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Four Reasons Hyperinflation Hasn't Hit the US... Yet


This uncertain limbo isn't good now, or ever.

Everything we know about classic economic theory suggests the US economy should be experiencing Zimbabwe-like hyperinflation right now, thanks to the nearly $2.2 trillion the US Federal Reserve has pumped into the system.

But we're not... yet.

Classic economic theory says that money supply can be used to stimulate the economy and our central bankers seem to agree. That's why they've pumped more than $1 trillion dollars into the economy, engineered countless bailout bonanzas for zombie institutions, put Detroit on life support, and delivered a bunch of financial Band-Aids to the trauma ward -- all in a desperate bid to make Americans feel better about the global financial crisis.

To their way of thinking, the trillions of dollars have been a success. That's why any meeting of the Group of Eight nations looks more like a mutual affection society with central bankers eager to claim credit and backslap each other in congratulations for having avoided the "Great Depression II."

But by taking the Federal balance sheet to more than $2 trillion from $928 billion 2008, they've created a situation that should have resulted in an epic inflationary spike to accompany the 137% increase in liabilities.

Yet that hasn't quite happened.

Core inflation -- which denotes consumer prices without food and energy costs -- has actually decreased from 2.5% in 2008 to 1.5% presently. And that has many investors who have heard the siren call of the doom, gloom, and boom crowd wondering if they're worried about nothing.

So what gives?

Well, there are four reasons we haven't yet seen hyperinflation:

1. Banks are hoarding cash.

Despite having received trillions of dollars in taxpayer-funded bailouts and lived through a litany of shotgun weddings designed to reinvigorate the shattered lending markets, most banks are actually hoarding cash.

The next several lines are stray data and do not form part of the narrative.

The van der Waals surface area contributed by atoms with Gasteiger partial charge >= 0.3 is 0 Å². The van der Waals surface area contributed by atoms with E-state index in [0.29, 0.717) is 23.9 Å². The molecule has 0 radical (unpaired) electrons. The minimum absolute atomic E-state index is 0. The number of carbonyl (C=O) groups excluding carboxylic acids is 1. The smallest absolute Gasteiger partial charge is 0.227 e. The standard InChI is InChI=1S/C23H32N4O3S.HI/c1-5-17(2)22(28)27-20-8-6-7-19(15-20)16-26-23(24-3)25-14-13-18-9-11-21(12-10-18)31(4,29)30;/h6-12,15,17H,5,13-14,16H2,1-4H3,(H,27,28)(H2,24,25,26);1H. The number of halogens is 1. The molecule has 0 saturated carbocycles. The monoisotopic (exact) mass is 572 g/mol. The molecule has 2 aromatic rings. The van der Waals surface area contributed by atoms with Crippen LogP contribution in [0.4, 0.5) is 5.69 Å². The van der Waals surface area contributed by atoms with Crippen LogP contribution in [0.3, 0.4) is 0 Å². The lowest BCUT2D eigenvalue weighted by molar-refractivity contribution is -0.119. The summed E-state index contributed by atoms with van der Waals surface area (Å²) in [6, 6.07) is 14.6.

So instead of lending money to consumers and businesses like they're supposed to, banks have used taxpayer dollars to boost their reserves by nearly 20-fold, according to the Fed. The money the bailout was supposed to make available to the system is actually not passing "Go," but rather getting stopped by the very institutions that are supposed to be lending it out.

Three-year average annualized loan growth rates were 9.6% before the crisis; now they are shrinking by 1.8%, according to Money magazine.

2. The United States exports inflation to China, which remains only too happy to continue to absorb it.

What this means is that low-priced products from China help keep prices down here. And this is critical to something that many in the "China-is-manipulating-their-currency" crowd fail to grasp. If China were to un-peg the yuan and let it rise by the 60% or more it's supposedly undervalued by, we'd see a jump in prices here in everything from jeans to tennis shoes, toys, medical equipment, medicines, and anything else we import in bulk from China.

Chances are, the shift wouldn't be dollar-for-dollar or even dollar-for-yuan, but there's no doubt it would be significant.
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